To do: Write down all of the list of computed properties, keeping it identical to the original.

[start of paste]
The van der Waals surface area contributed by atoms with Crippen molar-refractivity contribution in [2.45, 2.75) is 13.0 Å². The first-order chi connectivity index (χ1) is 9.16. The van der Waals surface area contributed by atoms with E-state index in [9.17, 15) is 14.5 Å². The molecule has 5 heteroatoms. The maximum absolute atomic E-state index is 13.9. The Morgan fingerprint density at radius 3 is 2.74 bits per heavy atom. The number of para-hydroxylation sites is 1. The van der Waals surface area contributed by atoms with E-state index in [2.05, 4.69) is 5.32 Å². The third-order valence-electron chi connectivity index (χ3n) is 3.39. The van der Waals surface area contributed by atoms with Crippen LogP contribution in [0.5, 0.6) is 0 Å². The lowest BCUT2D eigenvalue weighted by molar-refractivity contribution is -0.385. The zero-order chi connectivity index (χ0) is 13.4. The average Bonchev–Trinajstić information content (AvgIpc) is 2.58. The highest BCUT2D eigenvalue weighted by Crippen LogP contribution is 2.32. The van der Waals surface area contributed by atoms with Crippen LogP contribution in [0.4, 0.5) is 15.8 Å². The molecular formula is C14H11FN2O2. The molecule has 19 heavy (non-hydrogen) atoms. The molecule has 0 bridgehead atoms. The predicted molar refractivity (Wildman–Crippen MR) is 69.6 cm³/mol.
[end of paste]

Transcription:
The van der Waals surface area contributed by atoms with Crippen molar-refractivity contribution in [2.45, 2.75) is 13.0 Å². The first-order chi connectivity index (χ1) is 9.16. The van der Waals surface area contributed by atoms with E-state index in [9.17, 15) is 14.5 Å². The molecule has 5 heteroatoms. The maximum absolute atomic E-state index is 13.9. The Morgan fingerprint density at radius 3 is 2.74 bits per heavy atom. The number of para-hydroxylation sites is 1. The van der Waals surface area contributed by atoms with E-state index in [2.05, 4.69) is 5.32 Å². The third-order valence-electron chi connectivity index (χ3n) is 3.39. The van der Waals surface area contributed by atoms with Crippen LogP contribution in [0.5, 0.6) is 0 Å². The lowest BCUT2D eigenvalue weighted by molar-refractivity contribution is -0.385. The zero-order chi connectivity index (χ0) is 13.4. The average Bonchev–Trinajstić information content (AvgIpc) is 2.58. The highest BCUT2D eigenvalue weighted by Crippen LogP contribution is 2.32. The van der Waals surface area contributed by atoms with Crippen LogP contribution in [0.4, 0.5) is 15.8 Å². The molecular formula is C14H11FN2O2. The molecule has 19 heavy (non-hydrogen) atoms. The molecule has 0 bridgehead atoms. The predicted molar refractivity (Wildman–Crippen MR) is 69.6 cm³/mol.